Carbon steel vs Alloy steel vs Stainless steel: What You Need to Know Before Making a Choice
There are numerous types of steel available to consumers, builders, and manufacturers. Three of the main categories of steel are carbon, alloy, and stainless.
Each has its own subcategories, but understanding these differences will help you select the right type for your application. Let’s take a look at the three so you can make the best choice for your next project.
What is Alloy Steel?
All steel products are, by definition, alloys. (An “alloy” is simply a substance made from two or more metals.) Steel is an alloy because it’s a mixture of iron and a small percentage of carbon.
“Alloy steel” however, is a steel that has been mixed with additional properties, which may include manganese, nickel, chromium, or boron, among many others. It is strong, hard, and generally tough, and it can usually resist wear and damage better than other steels.
Usually alloy steels are divided into two subcategories: low and high alloy. Low alloy has less than 8% of other elements, and they often have better hardness and are resistant to wear. However, high alloy steels usually have better tensile strength.
Common applications for Alloy Steel
Different alloys have different uses, but most of the time an alloy steel is selected for construction and architecture, especially when strength and corrosion resistance are crucial. While often used for massive structures, alloys can also be used for jewelry, cutlery, and cooking wear.
At Service Steel, we provide a chromium-molybdenum-nickel low alloy steel that is ideal for medium-strength parts including automotive components. This steel is often chosen for camshafts in vehicles, as well as fasteners and gears. Oil pumps, piston rods, and piston pins are often good candidates for an alloy steel.
What is Carbon Steel?
Carbon steel is an alloy that combines iron and a high percentage of carbon. As we discussed above, all steel is an alloy of iron and carbon, but what is known as “carbon steel” in the industry simply has more carbon content than other steel.
In this category, there are low-carbon steel and high-carbon steel. Low-carbon steel is strong and tough, and it can be case-hardened when required. High-carbon, on the other hand, can be heat-treated to make it much harder. But when heated, it becomes more brittle, so it may not fit all applications and it can be difficult to work with.
Common applications for Carbon Steel
There are many reasons that people choose carbon steel. It is an ideal material for tubes, plates, and bolts. It can be used for signs as well as furniture, and many common metal parts are made with low-carbon steel.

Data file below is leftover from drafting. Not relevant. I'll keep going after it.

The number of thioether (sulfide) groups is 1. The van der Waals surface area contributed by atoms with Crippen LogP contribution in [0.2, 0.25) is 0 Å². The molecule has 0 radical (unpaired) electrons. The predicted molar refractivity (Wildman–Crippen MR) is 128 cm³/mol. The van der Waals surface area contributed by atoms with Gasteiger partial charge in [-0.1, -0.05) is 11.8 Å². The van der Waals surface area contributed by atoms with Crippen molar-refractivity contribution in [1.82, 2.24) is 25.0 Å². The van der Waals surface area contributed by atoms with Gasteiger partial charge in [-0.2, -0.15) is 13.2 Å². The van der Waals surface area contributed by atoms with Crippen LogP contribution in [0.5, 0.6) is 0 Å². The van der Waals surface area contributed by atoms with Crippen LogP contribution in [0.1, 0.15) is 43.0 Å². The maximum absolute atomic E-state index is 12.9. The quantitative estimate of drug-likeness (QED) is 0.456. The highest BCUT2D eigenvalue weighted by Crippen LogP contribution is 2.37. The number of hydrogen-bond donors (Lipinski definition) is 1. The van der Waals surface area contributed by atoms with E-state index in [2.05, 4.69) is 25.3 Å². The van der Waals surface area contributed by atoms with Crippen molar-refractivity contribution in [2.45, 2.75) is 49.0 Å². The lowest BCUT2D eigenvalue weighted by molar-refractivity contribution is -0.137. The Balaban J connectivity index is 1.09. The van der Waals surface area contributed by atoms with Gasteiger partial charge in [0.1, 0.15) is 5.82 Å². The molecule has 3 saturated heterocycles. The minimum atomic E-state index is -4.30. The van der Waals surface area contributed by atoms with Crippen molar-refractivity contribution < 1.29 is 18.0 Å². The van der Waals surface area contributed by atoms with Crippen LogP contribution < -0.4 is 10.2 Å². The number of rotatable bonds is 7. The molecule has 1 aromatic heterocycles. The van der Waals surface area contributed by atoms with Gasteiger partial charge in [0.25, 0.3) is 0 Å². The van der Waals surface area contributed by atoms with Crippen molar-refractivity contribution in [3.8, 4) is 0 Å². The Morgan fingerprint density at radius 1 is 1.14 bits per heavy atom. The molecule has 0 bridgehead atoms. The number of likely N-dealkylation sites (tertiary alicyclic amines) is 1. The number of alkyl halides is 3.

High-carbon steel is often the top choice for kitchenware, such as knives. It also plays an important role in manufacturing and construction, as it’s a top choice for drill bits, saws, and masonry nails. Anchor bolts, rods, fasteners, and gears are often made with high-carbon steel.
What is Stainless Steel?
One of the most common and best-known steels, stainless steel serves many purposes and can be used in a variety of applications. However, it is not as hard and therefore isn’t used when strength and hardness are factors.
This material is made with steel combined with chromium, which helps it resist corrosion. Stainless steel is best for parts and products that will be in constant contact with water, and it will last much longer than other metals.
There are numerous varieties of stainless steel, and each one has its own unique characteristics.
Common applications for Stainless Steel
At Service Steel, we stock many of the top stainless steel types. We have, for example, austenitic stainless steel, which is one of the most popular metals for dairy and food-processing materials.
We also have ferritic stainless steel, which is often used in the automotive industry to build exhaust systems, axles, and shafts.
When you work with our team, you can order duplex stainless steel, which has a two-phase micro-structure. This is twice as strong, and it’s often used when chemicals need to be transported.
From the aerospace industry to kitchen knives, there is a stainless steel to meet practically any purpose.